Dennis Dodd / CBS Sports

It's hard to categorize the earth-shifting events over the last five months. We have gone from no NCAA Tournament to considering … no NCAA. Players are becoming a third rail in the college athletics power structure, seeking a seat along with coaches and television.

The earth shifted through a combination of two battles -- COVID-19 and social justice. The pandemic not only caused a budget crisis, it exposed a leadership vacuum.

Into that vacuum may have stepped the players themselves, the labor force this enterprise is entirely built upon.

Whatever you thought of the college athletics model, it has officially and permanently changed. The rules are being rewritten in real time. This week is ending with the largest schools in the nation's second most-popular sport literally divided. Whether to play in the fall or spring, for starters.

The situation has become philosophical, medical, financial. Who even is leading? Forget ripping the NCAA for a moment. When are we going to feel safe enough to sit shoulder-to-shoulder with our neighbor in a 100,000-seat stadium again?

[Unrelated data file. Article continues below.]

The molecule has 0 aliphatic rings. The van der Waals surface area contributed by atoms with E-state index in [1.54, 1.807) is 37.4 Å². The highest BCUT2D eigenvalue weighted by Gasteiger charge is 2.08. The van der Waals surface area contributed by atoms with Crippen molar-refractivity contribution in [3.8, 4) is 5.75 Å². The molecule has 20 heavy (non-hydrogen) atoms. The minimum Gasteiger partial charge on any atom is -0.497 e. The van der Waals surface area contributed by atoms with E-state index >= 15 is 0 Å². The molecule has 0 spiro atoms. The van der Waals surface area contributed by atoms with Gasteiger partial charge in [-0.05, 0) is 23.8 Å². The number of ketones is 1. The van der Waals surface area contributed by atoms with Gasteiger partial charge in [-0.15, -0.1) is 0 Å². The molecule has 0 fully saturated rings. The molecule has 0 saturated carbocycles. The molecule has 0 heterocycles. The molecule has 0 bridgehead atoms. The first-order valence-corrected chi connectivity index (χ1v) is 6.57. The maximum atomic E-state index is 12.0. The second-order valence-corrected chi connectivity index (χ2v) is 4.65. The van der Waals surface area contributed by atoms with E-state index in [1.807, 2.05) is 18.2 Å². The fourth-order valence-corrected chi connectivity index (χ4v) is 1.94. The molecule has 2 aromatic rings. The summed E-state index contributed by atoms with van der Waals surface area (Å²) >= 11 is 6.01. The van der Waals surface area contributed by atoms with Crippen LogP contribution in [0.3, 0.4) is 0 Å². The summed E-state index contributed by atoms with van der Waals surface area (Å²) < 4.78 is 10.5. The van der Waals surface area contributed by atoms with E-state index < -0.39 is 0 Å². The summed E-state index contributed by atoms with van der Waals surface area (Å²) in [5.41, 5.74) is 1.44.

Some of you will sign up right now. But the pandemic dictates you can't. The pandemic rules everything.

As of now, major-college football is being played in two semesters. That endeavor itself may further stratify the sport's power brokers.

Consider that if the Big Ten and Pac-12 aren't able to pull off a spring season in 2021, they will have gone 21 months without snapping a ball. That's assuming a fall 2021 season kicks off on time.

Meanwhile, the SEC, ACC and Big 12 are attempting to play on time in the fall (though starting a bit late). You can see how this is setting up -- yet another "right" vs. "wrong" discussion regarding the coronavirus.

Depending which way the wind blows, a "told you so" of monumental proportions awaits from one arrogant fan base or another.

For now, the competitive implications alone are ominous.

There is already a danger for the Big Ten and to losing players via transfer to schools playing in the fall -- if space is available. Imagine having to recruit while watching rivals play games and win championships.